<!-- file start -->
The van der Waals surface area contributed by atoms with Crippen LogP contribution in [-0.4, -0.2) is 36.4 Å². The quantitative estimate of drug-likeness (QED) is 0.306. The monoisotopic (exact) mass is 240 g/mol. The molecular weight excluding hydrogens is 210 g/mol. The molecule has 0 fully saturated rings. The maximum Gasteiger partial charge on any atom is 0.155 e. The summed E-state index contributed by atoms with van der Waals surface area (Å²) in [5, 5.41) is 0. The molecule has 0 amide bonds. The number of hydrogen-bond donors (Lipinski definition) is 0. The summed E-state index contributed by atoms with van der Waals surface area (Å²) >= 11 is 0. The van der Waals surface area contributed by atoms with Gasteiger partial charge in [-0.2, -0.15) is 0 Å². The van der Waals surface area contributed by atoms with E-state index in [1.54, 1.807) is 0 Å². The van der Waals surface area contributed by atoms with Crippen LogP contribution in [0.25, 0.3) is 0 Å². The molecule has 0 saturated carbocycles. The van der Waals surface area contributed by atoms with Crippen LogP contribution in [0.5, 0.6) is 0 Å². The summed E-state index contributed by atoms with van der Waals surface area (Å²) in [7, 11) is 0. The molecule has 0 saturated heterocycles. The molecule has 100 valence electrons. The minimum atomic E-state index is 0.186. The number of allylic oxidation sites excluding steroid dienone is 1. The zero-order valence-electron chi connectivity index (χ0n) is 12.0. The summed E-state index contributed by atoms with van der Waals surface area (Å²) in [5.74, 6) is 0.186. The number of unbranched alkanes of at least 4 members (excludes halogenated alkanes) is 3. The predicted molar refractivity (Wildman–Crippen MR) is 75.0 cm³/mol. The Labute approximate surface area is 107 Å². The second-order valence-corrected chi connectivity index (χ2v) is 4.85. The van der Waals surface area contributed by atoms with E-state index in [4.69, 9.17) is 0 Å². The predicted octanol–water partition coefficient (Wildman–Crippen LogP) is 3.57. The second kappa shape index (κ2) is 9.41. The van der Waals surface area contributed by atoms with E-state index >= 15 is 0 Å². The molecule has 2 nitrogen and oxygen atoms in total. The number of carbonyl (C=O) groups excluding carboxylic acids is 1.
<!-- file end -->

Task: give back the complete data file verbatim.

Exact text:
The van der Waals surface area contributed by atoms with Crippen LogP contribution in [-0.4, -0.2) is 36.4 Å². The quantitative estimate of drug-likeness (QED) is 0.306. The monoisotopic (exact) mass is 240 g/mol. The molecular weight excluding hydrogens is 210 g/mol. The molecule has 0 fully saturated rings. The maximum Gasteiger partial charge on any atom is 0.155 e. The summed E-state index contributed by atoms with van der Waals surface area (Å²) in [5, 5.41) is 0. The molecule has 0 amide bonds. The number of hydrogen-bond donors (Lipinski definition) is 0. The summed E-state index contributed by atoms with van der Waals surface area (Å²) >= 11 is 0. The van der Waals surface area contributed by atoms with Gasteiger partial charge in [-0.2, -0.15) is 0 Å². The van der Waals surface area contributed by atoms with E-state index in [1.54, 1.807) is 0 Å². The van der Waals surface area contributed by atoms with Crippen LogP contribution in [0.25, 0.3) is 0 Å². The molecule has 0 saturated carbocycles. The van der Waals surface area contributed by atoms with Crippen LogP contribution in [0.5, 0.6) is 0 Å². The summed E-state index contributed by atoms with van der Waals surface area (Å²) in [7, 11) is 0. The molecule has 0 saturated heterocycles. The molecule has 100 valence electrons. The minimum atomic E-state index is 0.186. The number of allylic oxidation sites excluding steroid dienone is 1. The zero-order valence-electron chi connectivity index (χ0n) is 12.0. The summed E-state index contributed by atoms with van der Waals surface area (Å²) in [5.74, 6) is 0.186. The number of unbranched alkanes of at least 4 members (excludes halogenated alkanes) is 3. The predicted molar refractivity (Wildman–Crippen MR) is 75.0 cm³/mol. The Labute approximate surface area is 107 Å². The second-order valence-corrected chi connectivity index (χ2v) is 4.85. The van der Waals surface area contributed by atoms with E-state index in [4.69, 9.17) is 0 Å². The predicted octanol–water partition coefficient (Wildman–Crippen LogP) is 3.57. The second kappa shape index (κ2) is 9.41. The van der Waals surface area contributed by atoms with E-state index >= 15 is 0 Å². The molecule has 2 nitrogen and oxygen atoms in total. The number of carbonyl (C=O) groups excluding carboxylic acids is 1.